On Friday, a day after the Democratic convention is set to end with Obama’s speech, the monthly jobs numbers are set to come out. According to Politico, the Romney campaign is already salivating at the chance to use bad economic news to overshadow the message and enthusiasm coming out of the convention.
The Romney camp will do this by citing the “net” jobs lost on Obama’s watch, to portray the President’s tenure as a job-destroying one:
Romney spokesman Ryan Williams said the campaign will use the jobs numbers to remind voters of Obama’s economic record, including the August 2011 jobs report, which counted zero new jobs.
“Barack Obama is the first president in modern history to preside over a net job loss, and we intend to highlight the failure of his economic policies during and after the convention,” Williams said.
Politico let this pass with no comment or context, so let me supply some. The Romney campaign’s calculation of this “net job loss” number under Obama is reached with a metric that includes the hundreds and hundreds and hundreds of thousands of jobs that the economy was bleeding during Obama’s first months in office, before his policies took effect. And yet, if you look at the quote above closely, you’ll see that the Romney campaign is citing that number as proof that those same policies have failed.
The key is that Romney needs to use this metric to suggest that jobs were destroyed on Obama’s watch, even though we’ve seen over 20 consecutive months of job creation. In other words, without factoring in the huge numbers of jobs lost before the policies took effect, the Romney campaign can’t portray them as a job-destroying failure.
Post fact checker Glenn Kessler has repeatedly called out Romney’s use of this metric. CNN has also done excellent work blowing up this tactic. (The Romney campaign has openly said it doesn’t see fact checking as a legitimate constraint, so perhaps it’s not surprising that the bogus metric is back from the dead.)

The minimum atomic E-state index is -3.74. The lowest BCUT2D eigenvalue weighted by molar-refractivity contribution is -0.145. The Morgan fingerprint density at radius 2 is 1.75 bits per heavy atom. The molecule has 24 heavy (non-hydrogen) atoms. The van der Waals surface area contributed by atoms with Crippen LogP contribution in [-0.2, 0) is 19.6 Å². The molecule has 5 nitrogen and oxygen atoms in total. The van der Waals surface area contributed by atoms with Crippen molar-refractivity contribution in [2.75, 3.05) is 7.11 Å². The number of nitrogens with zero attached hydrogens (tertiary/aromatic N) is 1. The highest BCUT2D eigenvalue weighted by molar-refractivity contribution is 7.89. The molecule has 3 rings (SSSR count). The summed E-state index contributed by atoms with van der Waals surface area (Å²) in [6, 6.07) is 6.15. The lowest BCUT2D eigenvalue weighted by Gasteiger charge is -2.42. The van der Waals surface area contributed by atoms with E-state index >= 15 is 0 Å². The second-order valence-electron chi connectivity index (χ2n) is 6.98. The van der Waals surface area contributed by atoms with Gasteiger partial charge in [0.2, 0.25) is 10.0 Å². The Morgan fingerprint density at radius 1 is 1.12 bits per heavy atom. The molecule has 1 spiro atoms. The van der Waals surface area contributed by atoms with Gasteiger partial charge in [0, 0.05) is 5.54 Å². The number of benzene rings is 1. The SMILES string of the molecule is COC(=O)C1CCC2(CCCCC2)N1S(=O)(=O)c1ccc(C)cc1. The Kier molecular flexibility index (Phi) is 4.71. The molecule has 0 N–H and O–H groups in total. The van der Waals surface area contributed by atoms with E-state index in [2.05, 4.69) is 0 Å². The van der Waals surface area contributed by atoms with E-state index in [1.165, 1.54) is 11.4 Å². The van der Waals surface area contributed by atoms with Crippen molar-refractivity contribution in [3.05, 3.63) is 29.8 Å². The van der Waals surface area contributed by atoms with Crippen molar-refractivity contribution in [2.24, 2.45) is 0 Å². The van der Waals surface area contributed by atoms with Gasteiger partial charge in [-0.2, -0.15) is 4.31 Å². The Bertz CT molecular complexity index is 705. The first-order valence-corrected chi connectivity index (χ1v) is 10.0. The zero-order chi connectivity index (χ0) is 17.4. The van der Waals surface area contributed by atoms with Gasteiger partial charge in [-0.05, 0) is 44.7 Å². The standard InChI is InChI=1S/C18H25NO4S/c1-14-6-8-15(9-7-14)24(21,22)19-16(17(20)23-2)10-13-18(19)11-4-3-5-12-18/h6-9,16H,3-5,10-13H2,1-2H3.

That’s not all. Romney’s own advisers have explicitly said it would be unfair and misleading to judge his record with this metric. When the Obama campaign was slamming Romney for presiding over the 47th-worst-in-the-nation job growth as governor of Massachusetts, Romney adviser Kerry Healey repeatedly said it was unfair and misleading to use ”one number” or an overall “average” to sum up Romney’s jobs record, arguing that the trajectory over time is more significant. Yet the Romney campaign is again using “one number” — the net jobs lost — to indict Obama’s entire record. (Fixed.)
More broadly, in 2004, during George W. Bush’s reelection campaign, Romney said that it was absurd to hold Bush responsible for the “slowdown in jobs” during the “early years of the Bush administration,” blaming it instead on outside factors. Romney said the American people would dismiss this argument as “poppycock.”
Romney’s claim that Obama presided over a “net” loss in jobs will be central to the ferocious spin war that will erupt after the Dem convention and the Friday jobs report, and voters will be buffeted by competing claims as they enter the final process of choosing their president. Will news orgs give their readers and viewers the facts and context that will enable them to understand what Romney is actually saying here?